An Argentinian initiative but, frankly, when you get beyond the £6 or £7 wines they do well, I think you are better off looking at Cahors. OK, so I am spoilt for choice with my relationships with Cedre, Lamartine and Haut-Monplaisir but these estates all prove that it is possible to make wines that burst with fruit (in the same way as the Argentinian wines do) but don't leave a saccharine taste in the mouth; rather, they have superb structures to go with burly meats like duck (an obvious choice given they come from the South-West), lamb (think Agneau de Quercy) and a juicy, bloody steak. Sadly, I didn't have any input into last night's meal which was chicken wings so no Malbec for me. Tonight, however, lamb shanks - not the most obvious dish for Cahors but I have to make amends somehow.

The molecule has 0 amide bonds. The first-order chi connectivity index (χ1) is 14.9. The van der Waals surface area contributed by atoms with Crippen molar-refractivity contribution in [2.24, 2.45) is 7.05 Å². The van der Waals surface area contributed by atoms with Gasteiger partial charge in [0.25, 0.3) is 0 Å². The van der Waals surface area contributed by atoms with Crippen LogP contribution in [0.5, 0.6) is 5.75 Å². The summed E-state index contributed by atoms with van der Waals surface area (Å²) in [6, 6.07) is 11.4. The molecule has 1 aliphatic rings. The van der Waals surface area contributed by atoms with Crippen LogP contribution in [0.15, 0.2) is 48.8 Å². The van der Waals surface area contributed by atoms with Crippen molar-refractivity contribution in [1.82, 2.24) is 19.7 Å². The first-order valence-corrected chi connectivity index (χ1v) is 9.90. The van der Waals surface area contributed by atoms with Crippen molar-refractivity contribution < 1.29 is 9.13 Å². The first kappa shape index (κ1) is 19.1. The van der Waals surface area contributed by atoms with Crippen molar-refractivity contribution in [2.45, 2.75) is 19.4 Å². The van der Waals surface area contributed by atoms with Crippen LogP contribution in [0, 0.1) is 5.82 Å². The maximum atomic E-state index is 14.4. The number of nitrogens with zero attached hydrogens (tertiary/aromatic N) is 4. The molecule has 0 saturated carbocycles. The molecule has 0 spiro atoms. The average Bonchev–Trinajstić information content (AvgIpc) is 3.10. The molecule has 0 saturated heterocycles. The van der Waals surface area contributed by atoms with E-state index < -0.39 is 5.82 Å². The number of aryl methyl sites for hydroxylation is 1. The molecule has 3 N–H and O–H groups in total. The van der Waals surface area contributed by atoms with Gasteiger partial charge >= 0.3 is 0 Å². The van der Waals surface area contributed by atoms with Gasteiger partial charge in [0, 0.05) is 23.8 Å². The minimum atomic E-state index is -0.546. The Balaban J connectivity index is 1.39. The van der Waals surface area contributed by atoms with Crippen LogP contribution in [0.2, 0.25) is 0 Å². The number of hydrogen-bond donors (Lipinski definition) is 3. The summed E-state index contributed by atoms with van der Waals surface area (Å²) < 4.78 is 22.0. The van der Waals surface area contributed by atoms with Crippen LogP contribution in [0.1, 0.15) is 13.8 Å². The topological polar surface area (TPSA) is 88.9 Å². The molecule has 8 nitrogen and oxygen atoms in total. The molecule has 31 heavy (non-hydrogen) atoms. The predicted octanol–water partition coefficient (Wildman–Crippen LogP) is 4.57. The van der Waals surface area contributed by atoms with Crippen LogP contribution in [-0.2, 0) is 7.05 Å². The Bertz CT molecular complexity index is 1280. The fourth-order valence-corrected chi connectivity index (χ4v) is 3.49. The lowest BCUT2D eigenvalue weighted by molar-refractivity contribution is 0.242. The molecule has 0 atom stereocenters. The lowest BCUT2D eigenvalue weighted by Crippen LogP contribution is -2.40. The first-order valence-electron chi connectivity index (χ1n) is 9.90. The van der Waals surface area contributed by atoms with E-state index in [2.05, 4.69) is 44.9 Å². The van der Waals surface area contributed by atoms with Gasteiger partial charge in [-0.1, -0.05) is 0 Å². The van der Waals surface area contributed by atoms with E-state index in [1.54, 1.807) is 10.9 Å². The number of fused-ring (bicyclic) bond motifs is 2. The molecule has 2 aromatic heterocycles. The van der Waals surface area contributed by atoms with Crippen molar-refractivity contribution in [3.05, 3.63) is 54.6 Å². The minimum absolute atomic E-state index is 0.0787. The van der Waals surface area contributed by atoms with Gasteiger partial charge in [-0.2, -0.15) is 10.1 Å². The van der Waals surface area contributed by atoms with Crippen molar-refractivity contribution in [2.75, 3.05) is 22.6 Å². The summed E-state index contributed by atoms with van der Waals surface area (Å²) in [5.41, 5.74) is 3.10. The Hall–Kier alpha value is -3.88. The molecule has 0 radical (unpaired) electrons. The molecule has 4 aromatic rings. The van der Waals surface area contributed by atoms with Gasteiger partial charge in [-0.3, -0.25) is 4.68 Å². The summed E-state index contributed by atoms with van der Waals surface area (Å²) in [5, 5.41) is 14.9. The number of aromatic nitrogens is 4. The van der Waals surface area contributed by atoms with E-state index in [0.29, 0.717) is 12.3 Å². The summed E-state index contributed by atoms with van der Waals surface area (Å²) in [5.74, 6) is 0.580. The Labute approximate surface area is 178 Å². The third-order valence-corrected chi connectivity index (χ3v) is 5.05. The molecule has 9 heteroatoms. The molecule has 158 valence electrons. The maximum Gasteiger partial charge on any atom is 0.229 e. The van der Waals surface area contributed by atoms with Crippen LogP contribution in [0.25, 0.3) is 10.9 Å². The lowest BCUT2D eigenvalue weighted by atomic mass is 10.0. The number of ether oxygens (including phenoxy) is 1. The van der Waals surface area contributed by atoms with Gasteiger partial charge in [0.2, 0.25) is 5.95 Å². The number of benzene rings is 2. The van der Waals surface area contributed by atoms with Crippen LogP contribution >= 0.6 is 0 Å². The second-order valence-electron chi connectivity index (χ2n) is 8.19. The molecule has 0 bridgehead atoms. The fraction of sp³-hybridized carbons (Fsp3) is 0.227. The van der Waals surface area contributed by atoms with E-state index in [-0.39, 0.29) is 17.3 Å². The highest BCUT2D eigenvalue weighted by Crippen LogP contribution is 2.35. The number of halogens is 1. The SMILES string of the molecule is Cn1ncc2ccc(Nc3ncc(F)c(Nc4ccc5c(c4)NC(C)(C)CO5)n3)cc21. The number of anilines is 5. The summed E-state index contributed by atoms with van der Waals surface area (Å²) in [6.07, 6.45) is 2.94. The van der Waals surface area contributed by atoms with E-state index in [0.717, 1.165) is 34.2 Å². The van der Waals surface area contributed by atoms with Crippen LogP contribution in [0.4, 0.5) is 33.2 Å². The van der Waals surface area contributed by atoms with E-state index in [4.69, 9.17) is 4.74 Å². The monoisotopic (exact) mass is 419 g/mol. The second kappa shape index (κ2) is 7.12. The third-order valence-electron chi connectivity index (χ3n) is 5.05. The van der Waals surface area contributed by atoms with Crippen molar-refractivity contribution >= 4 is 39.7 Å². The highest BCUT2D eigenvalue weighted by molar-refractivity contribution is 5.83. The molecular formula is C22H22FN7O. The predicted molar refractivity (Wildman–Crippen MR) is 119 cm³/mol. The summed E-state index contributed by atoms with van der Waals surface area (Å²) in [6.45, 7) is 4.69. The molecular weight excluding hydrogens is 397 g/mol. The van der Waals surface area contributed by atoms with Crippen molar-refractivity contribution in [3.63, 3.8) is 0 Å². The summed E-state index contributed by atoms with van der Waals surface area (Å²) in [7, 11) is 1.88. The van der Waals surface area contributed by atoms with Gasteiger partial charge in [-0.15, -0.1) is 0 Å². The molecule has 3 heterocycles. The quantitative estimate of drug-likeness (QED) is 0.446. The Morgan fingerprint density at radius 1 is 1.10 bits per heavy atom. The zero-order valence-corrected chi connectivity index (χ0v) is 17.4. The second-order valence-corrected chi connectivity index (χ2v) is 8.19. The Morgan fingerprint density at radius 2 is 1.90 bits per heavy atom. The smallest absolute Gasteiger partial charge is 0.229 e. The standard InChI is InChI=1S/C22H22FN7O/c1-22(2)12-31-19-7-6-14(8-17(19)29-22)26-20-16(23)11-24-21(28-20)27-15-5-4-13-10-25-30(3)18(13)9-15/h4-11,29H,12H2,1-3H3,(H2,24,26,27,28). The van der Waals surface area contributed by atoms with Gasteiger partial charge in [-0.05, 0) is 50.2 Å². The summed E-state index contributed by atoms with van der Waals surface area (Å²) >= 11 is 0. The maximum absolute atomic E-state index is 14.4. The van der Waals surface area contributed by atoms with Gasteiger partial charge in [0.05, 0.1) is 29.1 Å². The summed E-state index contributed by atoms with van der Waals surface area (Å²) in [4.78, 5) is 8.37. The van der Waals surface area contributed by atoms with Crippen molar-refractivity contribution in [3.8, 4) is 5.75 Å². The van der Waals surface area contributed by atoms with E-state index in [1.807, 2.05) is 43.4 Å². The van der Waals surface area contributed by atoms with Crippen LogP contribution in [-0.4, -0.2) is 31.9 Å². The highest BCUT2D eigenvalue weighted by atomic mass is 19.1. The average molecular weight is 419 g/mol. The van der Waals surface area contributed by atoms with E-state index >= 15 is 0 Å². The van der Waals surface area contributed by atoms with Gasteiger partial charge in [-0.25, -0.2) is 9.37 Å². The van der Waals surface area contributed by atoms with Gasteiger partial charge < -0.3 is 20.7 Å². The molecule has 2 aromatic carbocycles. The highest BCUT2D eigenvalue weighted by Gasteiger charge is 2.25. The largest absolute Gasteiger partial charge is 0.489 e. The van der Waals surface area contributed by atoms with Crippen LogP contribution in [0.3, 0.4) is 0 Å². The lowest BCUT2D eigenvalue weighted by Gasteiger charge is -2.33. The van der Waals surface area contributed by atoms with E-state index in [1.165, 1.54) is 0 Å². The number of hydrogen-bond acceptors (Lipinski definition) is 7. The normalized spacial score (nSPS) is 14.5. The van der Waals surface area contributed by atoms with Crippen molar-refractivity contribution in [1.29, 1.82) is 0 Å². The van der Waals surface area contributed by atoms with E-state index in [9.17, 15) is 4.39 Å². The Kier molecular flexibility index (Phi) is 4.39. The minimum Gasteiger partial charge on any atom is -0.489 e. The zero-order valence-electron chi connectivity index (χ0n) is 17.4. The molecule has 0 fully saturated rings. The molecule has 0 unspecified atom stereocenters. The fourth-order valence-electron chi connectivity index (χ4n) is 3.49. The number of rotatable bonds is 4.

The moratorium is over. Decanter’s December issue has been published and I can announce our successes in the recent tasting undertaken by their Rhône expert, Matt Walls who has recently returned from a year and a half in the region. If you look on Decanter.com today (November 2020), you will see a link to ‘Top Côtes du Rhône wines under £20’. What the article doesn’t tell you is that the brief of its writer was to taste and rate wines from across the valley in that price range and that the top scoring white wine was actually a Ventoux. No prizes for guessing that it was Château Juvenal’s 2019 ‘Ribes de Vallat’ Blanc , awarded 91 points, which, at £12.60 is also the best value of any of the white wines on the list: 'From 30- to 40-year-old vines grown on granite south-facing slopes; half of the wine is matured for six months in demi-muid leaving no overt oakiness to the aromatics. Full-bodied, rich and opulent style, very ripe and fulsome. Some mango and pineapple juice. Unmist